Irish start-up wins respected technology innovation award from European Space Agency

Irish technology start-up ‘Vicinity Systems®’ has been awarded first prize for Ireland at the European Space Agency’s prestigious technology awards ‘The Galileo Masters’. The awards took place in Munich, Germany. In addition to winning the regional prize, the company was also shortlisted for the ‘ESA Special Prize for Innovation’, and was runner up for the global technology award. It is the first time that an Irish company has won a prize.

The technology under development by Vicinity Systems® increases the driving range of electric vehicles. Through integration with in-car SatNav, the technology analyses all potential routes to a destination and calculates the most power efficient – in consideration of mountains, traffic and other obstacles which consume battery power.

The Galileo Masters, also known as the ‘European Satellite Navigation Competition’ (ESNC), is an international technology innovation competition that recognises the best ideas in the field of satellite navigation, the technology that powers in-car SatNav systems. The competition seeks to gather outstanding solutions for commercial applications of satellite navigation and promote individual ideas by offering prizes. In 2012 there were over 400 entrants from around the globe.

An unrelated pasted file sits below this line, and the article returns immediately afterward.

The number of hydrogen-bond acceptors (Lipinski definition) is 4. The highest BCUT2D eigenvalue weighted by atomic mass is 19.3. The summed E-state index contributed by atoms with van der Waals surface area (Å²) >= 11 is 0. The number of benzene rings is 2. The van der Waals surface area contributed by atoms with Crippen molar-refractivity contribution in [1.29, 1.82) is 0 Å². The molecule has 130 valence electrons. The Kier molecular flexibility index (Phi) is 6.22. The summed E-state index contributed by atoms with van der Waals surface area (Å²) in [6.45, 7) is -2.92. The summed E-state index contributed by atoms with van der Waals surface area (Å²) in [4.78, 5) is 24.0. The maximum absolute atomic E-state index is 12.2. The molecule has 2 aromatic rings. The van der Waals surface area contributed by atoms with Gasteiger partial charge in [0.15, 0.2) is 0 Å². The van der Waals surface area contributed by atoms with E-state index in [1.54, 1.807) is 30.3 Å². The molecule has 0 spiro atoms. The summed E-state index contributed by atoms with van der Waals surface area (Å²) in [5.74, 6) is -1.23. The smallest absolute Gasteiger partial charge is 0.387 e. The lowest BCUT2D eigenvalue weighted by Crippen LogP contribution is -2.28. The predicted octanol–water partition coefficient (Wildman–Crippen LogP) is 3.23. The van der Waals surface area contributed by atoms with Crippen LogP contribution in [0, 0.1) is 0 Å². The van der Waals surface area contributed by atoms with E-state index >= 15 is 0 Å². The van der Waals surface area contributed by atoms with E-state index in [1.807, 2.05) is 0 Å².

Receiving the award, company founder and chief technologist Con Costello commented: “This is a great validation of our technology. Electric cars are the future; the US alone is spending $2.4 billion in the development of electric vehicle technologies. It’s important that Irish companies get in early and secure intellectual property.”

Since the inaugural awards in 2004, the competition has transformed into an international network that embodies innovation and expertise with the support of leading stakeholders in the field, such as the European GNSS Agency (GSA), the European Space Agency (ESA), and the German Aerospace Centre (DLR). Since 2011, the competition is also supported by the European Commission.

The Irish competition is coordinated by the National Space Centre in Midleton, County Cork. The National Space Centre is Ireland’s only teleport. It is involved in emerging satellite technology projects – including the development of S-AIS and marine mapping projects with the European Space Agency and has provided technical support services for Europe’s Galileo Satellite Programme.

The Galileo satellite programme is a global navigation satellite system (GNSS) currently being built by the European Union and European Space Agency. The primary aim of Galileo is to provide a high-precision positioning system upon which European nations can rely, independent of the widely used Global Positioning System (GPS) operated by the US Department of defence.